Miyuki stayed silent. She inclined her head and waited for him to go on.

With a long-suffering sigh, he did so. “When you wanted me to ‘track the roots of my problems’,” he began, and his disdain for the activity was not lost on her, “it turned out that he seemed to be at the base of all the issues you say I have.”

Miyuki waited again, but he was not giving out any more details. “Why do you think it took so long to accept this?” she prompted.

Kyouya shrugged. “It’s a strong emotion,” he said easily, “I’m not quite used to those.”

“Indeed,” she sighed.

Still, when she closed the door behind him at the end of the hour, Miyuki felt rather hopeful. That was, by far, the most productive session yet.


“I’m getting married,” he announced with a rather smug look as he sat down.

Miyuki blinked. “Congratulations,” she said, “When’s the wedding?”

“I haven’t proposed yet.”

Miyuki sighed heavily and shook her head, deciding not to touch that one. “Haven’t you been married before?” she asked instead.

He nodded warily. “We divorced after three months,” he added, “I was also engaged twice after that, but I broke them off.”

“Have you ever considered the possibility of commitment issues?”

“It’s not commitment; it’s the idiots my father chose.”

“Of course,” she sighed, clicking her pen open.

As she jotted down something in his (rather large) file, Kyouya vaguely wondered if this was what everyone else felt like when he took notes in front of them.


“You know, at first I strongly considered recommending you for group therapy.”

“Did you?” Kyouya murmured. He was currently examining the contents of her bookshelf and occasionally pulling down a volume to inspect its cover. Apparently her collections of incredibly dull scholarly articles were more interesting than anything Miyuki had to say.

She ignored this implied insult and nodded. “It’s a common approach for more minor cases, and I have a friend who specializes in it,” she replied, “But I decided against it rather quickly.”

“Oh?” He truly had a talent for sounding interested even when he was obviously paying very little attention.

“Yes, I decided your presence would be detrimental to the healing process of the other patients.”

The corner of his mouth twitched upward. “Ah.”


Miyuki looked over the documents, double-checked them, checked them once more, and finally signed her name in a looping scrawl at the bottom of each one. Then she looked up. “Well, Ootori-san, it has certainly been an interesting experience,” she said with a smile.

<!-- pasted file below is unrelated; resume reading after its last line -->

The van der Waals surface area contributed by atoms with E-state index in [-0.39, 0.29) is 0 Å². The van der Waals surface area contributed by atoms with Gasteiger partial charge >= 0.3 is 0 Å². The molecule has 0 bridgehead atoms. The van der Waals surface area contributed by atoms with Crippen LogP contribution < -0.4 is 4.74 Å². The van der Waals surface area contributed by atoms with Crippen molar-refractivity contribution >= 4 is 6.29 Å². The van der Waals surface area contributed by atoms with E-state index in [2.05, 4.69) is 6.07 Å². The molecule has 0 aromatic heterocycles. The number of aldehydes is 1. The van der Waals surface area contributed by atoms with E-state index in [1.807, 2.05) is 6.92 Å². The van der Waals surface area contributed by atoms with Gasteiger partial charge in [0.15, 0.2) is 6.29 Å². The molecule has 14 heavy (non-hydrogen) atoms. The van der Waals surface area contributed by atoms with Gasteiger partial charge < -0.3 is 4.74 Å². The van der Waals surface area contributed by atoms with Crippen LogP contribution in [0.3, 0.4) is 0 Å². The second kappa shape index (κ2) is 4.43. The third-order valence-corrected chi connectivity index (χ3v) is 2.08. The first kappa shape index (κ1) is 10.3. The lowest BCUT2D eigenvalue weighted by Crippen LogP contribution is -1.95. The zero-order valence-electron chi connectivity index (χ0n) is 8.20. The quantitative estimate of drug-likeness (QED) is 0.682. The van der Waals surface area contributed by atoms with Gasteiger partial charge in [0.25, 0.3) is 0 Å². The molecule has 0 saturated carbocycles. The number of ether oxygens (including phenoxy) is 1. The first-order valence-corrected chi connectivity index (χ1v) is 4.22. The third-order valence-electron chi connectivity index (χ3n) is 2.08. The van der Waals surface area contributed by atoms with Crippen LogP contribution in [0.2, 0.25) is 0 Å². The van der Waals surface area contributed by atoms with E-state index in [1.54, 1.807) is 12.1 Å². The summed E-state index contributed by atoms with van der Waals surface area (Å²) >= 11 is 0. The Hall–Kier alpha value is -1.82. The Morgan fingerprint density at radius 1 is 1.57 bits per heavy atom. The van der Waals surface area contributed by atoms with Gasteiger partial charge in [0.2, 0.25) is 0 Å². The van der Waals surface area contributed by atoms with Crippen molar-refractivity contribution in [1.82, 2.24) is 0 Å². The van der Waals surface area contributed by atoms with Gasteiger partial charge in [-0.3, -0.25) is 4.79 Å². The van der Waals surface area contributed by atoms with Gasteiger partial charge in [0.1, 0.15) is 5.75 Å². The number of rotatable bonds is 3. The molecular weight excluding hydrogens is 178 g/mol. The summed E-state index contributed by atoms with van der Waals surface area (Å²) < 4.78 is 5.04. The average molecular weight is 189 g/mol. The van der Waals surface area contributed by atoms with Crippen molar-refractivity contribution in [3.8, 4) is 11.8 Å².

Kyouya smirked. “It has been intriguing,” he allowed, “However, I’ve no desire to repeat it.”

Miyuki hummed her agreement as she arranged the papers on her desk into a neat pile and tucked them into a folder. She handed this to the man across from her. “Here’s your copy of everything for your records.”

“Thank you,” he replied, taking the folder and flipping it open to skim the first page.

She drummed her fingernails once on her desk and glanced around the office. “Well, I believe that’s all,” she said eventually, rising out of her chair. She stepped around her desk and extended her hand. “Goodbye, Ootori-san. And good luck with everything.”

Kyouya nodded and returned the handshake. “And you as well,” he added and turned to leave.


He paused with his hand on the doorknob and looked over his shoulder.

Miyuki chuckled at herself. “On a personal note, did you ever wind up proposing to that girl?”

Kyouya looked decidedly smug. “You have an invitation in the mail,” he replied and pulled the door closed behind him.


The bride was fairly easy to locate at the reception. She was the one sitting at a table far away from the dance floor and being pestered alternately by either the exuberant blond best man or the red-headed twins who had sniggered all the way through the toasts. Whenever she had a moment free from her well-meaning hecklers, she took to tugging at her fancy clothing and looking at the more comfortably dressed guests with something akin to envy.

Miyuki took one of these moments to approach her. “Haruhi, yes?” she inquired.

The small woman looked up and, somewhat bemusedly, replied, “Yes, that’s right.”


“Oh. Thank you.” She blinked up at her for a few more seconds and then, giving up on recognition, ventured, “Are you a friend of Kyouya’s?”

Miyuki made a face. “Professional acquaintance, maybe,” she corrected, “Although I haven’t seen him since the ceremony, come to think of it.”